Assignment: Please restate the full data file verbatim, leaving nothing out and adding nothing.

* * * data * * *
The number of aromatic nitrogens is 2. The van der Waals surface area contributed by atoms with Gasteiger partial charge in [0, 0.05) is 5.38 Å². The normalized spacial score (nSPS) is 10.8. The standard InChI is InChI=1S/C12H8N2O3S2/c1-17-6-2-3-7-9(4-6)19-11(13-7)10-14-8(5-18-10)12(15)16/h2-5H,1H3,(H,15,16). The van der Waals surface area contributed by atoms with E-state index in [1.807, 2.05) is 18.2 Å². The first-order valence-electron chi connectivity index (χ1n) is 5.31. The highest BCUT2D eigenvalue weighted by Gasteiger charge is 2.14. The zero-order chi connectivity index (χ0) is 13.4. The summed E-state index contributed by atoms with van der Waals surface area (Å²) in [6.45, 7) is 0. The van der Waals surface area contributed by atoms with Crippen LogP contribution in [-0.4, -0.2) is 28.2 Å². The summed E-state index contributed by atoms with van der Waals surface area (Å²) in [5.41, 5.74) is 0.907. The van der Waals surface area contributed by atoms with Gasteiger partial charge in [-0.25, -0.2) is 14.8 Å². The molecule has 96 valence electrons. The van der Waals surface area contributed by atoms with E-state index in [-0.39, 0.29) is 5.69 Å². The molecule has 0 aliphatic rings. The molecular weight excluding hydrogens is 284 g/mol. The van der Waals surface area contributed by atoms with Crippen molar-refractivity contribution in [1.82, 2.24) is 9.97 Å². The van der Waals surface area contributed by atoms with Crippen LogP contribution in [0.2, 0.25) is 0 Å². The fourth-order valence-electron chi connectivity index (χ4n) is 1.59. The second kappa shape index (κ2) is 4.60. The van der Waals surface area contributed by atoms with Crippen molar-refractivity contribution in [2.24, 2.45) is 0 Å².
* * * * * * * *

The number of aromatic nitrogens is 2. The van der Waals surface area contributed by atoms with Gasteiger partial charge in [0, 0.05) is 5.38 Å². The normalized spacial score (nSPS) is 10.8. The standard InChI is InChI=1S/C12H8N2O3S2/c1-17-6-2-3-7-9(4-6)19-11(13-7)10-14-8(5-18-10)12(15)16/h2-5H,1H3,(H,15,16). The van der Waals surface area contributed by atoms with E-state index in [1.807, 2.05) is 18.2 Å². The first-order valence-electron chi connectivity index (χ1n) is 5.31. The highest BCUT2D eigenvalue weighted by Gasteiger charge is 2.14. The zero-order chi connectivity index (χ0) is 13.4. The summed E-state index contributed by atoms with van der Waals surface area (Å²) in [6.45, 7) is 0. The van der Waals surface area contributed by atoms with Crippen LogP contribution in [-0.4, -0.2) is 28.2 Å². The summed E-state index contributed by atoms with van der Waals surface area (Å²) in [5.41, 5.74) is 0.907. The van der Waals surface area contributed by atoms with Gasteiger partial charge in [-0.25, -0.2) is 14.8 Å². The molecule has 96 valence electrons. The van der Waals surface area contributed by atoms with E-state index in [-0.39, 0.29) is 5.69 Å². The molecule has 0 aliphatic rings. The molecular weight excluding hydrogens is 284 g/mol. The van der Waals surface area contributed by atoms with Crippen molar-refractivity contribution in [1.82, 2.24) is 9.97 Å². The van der Waals surface area contributed by atoms with Crippen LogP contribution in [0.2, 0.25) is 0 Å². The fourth-order valence-electron chi connectivity index (χ4n) is 1.59. The second kappa shape index (κ2) is 4.60. The van der Waals surface area contributed by atoms with Crippen molar-refractivity contribution in [2.24, 2.45) is 0 Å².